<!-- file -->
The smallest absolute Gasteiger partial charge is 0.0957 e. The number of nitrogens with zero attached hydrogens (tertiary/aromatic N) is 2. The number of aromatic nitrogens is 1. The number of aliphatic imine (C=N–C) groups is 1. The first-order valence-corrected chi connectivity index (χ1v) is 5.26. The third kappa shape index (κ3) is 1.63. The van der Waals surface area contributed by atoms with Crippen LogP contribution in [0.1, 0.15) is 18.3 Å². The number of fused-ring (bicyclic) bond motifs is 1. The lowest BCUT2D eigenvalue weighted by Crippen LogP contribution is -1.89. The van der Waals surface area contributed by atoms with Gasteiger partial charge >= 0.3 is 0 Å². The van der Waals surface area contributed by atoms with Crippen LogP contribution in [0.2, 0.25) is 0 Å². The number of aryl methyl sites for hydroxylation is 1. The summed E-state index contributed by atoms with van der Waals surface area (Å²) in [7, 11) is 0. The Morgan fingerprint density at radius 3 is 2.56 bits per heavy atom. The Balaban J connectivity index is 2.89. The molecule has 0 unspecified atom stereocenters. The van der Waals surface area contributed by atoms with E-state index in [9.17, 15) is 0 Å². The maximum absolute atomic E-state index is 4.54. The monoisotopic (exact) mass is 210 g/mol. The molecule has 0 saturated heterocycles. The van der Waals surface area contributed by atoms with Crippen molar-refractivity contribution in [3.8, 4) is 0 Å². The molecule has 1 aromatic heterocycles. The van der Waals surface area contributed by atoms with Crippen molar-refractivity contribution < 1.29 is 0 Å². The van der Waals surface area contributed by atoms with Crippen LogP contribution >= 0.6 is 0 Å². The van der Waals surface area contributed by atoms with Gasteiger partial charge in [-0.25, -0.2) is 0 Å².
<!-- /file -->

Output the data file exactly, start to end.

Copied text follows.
The smallest absolute Gasteiger partial charge is 0.0957 e. The number of nitrogens with zero attached hydrogens (tertiary/aromatic N) is 2. The number of aromatic nitrogens is 1. The number of aliphatic imine (C=N–C) groups is 1. The first-order valence-corrected chi connectivity index (χ1v) is 5.26. The third kappa shape index (κ3) is 1.63. The van der Waals surface area contributed by atoms with Crippen LogP contribution in [0.1, 0.15) is 18.3 Å². The number of fused-ring (bicyclic) bond motifs is 1. The lowest BCUT2D eigenvalue weighted by Crippen LogP contribution is -1.89. The van der Waals surface area contributed by atoms with Gasteiger partial charge >= 0.3 is 0 Å². The van der Waals surface area contributed by atoms with Crippen LogP contribution in [0.2, 0.25) is 0 Å². The number of aryl methyl sites for hydroxylation is 1. The summed E-state index contributed by atoms with van der Waals surface area (Å²) in [7, 11) is 0. The Morgan fingerprint density at radius 3 is 2.56 bits per heavy atom. The Balaban J connectivity index is 2.89. The molecule has 0 unspecified atom stereocenters. The van der Waals surface area contributed by atoms with E-state index in [9.17, 15) is 0 Å². The maximum absolute atomic E-state index is 4.54. The monoisotopic (exact) mass is 210 g/mol. The molecule has 0 saturated heterocycles. The van der Waals surface area contributed by atoms with Crippen molar-refractivity contribution in [3.8, 4) is 0 Å². The molecule has 1 aromatic heterocycles. The van der Waals surface area contributed by atoms with Crippen molar-refractivity contribution < 1.29 is 0 Å². The van der Waals surface area contributed by atoms with Crippen LogP contribution >= 0.6 is 0 Å². The van der Waals surface area contributed by atoms with Gasteiger partial charge in [-0.25, -0.2) is 0 Å².